Ligament tears, also known as sprains, are extremely common among runners. In fact, they’re one of the top three injuries that runners regularly complain of, along with abrasions and blisters.
Whether you’re training for an upcoming race or just prefer running as your main form of exercise, if you’re not careful, there’s a good chance that you may find yourself dealing with a torn ligament at some point.
Read on to learn everything you need to know about torn ligaments and how to both treat and prevent them.
What is a Torn Ligament?
Ligaments are bands of tissue that connect the bones in the body. Ligaments are short, tough, and flexible, and they’re made of lots of single fibers. They allow passive limitations to the amount of movement that can occur between the bones.
Ligament tears can occur anywhere in the body. But, among runners, the knees and ankles are particularly susceptible to tears since they absorb a lot of shock during training.
Ligament tears fall into three different categories depending on their severity:
- Grade 1: This is a mild injury that occurs when the ligament is slightly stretched and its fibers sustain a small amount of damage
- Grade 2: This is a moderate injury that occurs when the ligament is partially torn
- Grade 3: This is a severe injury that occurs when the ligament is completely torn
Common Causes of Torn Ligaments
Healthy, strong ligaments are capable of expanding and snapping back into place whenever you move. But, sometimes, ligaments get pushed beyond their normal limits and a sprain occurs.
Actions that most commonly cause ligaments to tear include twisting while running and sudden impact (landing incorrectly when coming down from a jump).
Symptoms of Torn Ligaments
Ligament tears are typically characterized by the following symptoms:
- Sudden pain
- Severe swelling
- Joint instability
- Impaired ability to walk, run, or bear weight
How to Prevent Torn Ligaments
The following are some of the best things runners can do to prevent torn ligaments:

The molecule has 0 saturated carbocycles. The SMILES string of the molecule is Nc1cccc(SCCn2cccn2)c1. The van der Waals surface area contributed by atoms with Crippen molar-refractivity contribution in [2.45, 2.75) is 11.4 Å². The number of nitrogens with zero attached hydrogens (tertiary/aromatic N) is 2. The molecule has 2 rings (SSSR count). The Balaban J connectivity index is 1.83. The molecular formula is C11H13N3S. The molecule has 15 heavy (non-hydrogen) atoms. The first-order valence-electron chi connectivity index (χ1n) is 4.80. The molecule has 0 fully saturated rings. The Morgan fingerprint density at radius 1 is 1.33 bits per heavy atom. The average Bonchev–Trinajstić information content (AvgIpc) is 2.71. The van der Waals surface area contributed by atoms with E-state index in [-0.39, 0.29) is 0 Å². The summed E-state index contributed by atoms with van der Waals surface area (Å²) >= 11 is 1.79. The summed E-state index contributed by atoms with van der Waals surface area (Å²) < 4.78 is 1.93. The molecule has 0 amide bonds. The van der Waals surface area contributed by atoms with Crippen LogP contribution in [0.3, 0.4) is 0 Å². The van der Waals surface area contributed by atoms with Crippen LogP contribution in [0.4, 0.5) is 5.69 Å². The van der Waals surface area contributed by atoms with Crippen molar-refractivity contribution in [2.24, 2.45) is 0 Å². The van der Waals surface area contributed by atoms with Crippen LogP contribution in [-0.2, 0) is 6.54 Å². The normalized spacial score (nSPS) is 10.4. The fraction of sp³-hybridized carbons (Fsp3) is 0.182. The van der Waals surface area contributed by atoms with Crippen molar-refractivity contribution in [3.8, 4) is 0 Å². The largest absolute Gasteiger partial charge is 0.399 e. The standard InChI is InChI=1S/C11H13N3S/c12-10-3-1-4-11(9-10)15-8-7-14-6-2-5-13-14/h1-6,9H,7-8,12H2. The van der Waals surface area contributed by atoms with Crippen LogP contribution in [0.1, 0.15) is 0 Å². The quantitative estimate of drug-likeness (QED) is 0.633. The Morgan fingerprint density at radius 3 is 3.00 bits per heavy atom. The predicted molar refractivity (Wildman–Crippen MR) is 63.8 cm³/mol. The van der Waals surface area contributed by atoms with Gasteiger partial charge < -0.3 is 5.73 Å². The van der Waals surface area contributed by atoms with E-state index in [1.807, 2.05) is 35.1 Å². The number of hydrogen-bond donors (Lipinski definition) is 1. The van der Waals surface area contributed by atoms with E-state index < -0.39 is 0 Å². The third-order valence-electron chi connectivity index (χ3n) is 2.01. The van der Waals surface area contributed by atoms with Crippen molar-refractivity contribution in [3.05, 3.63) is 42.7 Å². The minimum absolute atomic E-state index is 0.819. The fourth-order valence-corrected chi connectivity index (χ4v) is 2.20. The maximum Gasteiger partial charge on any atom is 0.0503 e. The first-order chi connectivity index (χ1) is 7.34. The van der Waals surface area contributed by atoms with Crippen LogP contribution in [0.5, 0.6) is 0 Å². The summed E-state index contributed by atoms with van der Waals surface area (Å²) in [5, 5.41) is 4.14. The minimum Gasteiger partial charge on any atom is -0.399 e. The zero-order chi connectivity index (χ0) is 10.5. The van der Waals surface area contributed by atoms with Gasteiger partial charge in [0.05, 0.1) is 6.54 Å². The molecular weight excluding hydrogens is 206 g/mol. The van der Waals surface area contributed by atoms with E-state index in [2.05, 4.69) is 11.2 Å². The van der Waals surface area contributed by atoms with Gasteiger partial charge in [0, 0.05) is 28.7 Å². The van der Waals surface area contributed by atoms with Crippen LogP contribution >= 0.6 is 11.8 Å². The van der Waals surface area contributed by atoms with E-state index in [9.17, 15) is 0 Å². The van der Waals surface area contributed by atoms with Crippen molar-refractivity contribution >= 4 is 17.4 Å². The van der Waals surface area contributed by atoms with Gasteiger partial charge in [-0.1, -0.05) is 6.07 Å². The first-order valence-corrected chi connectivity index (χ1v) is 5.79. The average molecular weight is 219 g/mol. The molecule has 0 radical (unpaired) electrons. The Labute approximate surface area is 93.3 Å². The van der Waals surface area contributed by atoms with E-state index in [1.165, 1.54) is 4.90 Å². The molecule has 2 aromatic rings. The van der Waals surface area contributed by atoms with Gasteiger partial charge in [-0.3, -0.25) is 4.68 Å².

Warm Up and Cool Down Properly
Properly warming up before running or performing other types of physical activity is essential. Spend some time walking or lightly jogging before you try to increase your speed.
It’s also beneficial to do some dynamic stretching before you start to run. Dynamic stretching requires you to move your joints through a full range of motion — as opposed to static stretching, where you hold a stretch for an extended period of time.
Dynamic stretches help warm up the muscles and allow you to connect to a range of motion — static stretches, on the other hand, have the potential to increase injury risk when they’re performed before exercising.
It’s better to reserve static stretching for after your training session. Static stretching helps relax the muscles, ligaments, and tendons and helps promote proper circulation, which, in turn, promotes faster recovery.
Lifting weights is great for strengthening the ligaments, muscles, and tendons and allows them to support the body as you run and perform other types of exercise.
Lifting weights with a short range of motion is especially beneficial for strengthening the ligaments. Good exercises for ligament strengthening include bench press, squats, leg press, dumbbell curls, and triceps extensions.
Eat Lots of Calcium
Eating a calcium-rich diet is also beneficial for strengthening the ligaments and preventing tears. Good sources of calcium include:
- Full-fat yogurt
- Whole milk
- Bok choy
- Collard greens
It’s also important to make sure you’re getting a sufficient amount of vitamin D and magnesium. You need both of these to help your body absorb calcium properly.
How to Treat Torn Ligaments
Grade 3 torn ligaments may require surgery to correct the issue, but grade 1 and grade 2 torn ligaments can usually be treated at home with rest, ice, elevation, and compression. You can also use over-the-counter anti-inflammatory drugs (NSAIDs) to help minimize pain and swelling.
After resting for anywhere from a couple days to a couple weeks, you should be able to ease back into your training routine. You may want to wear a brace for a few weeks after to provide the affected joint with some extra support.
By Joe Fleming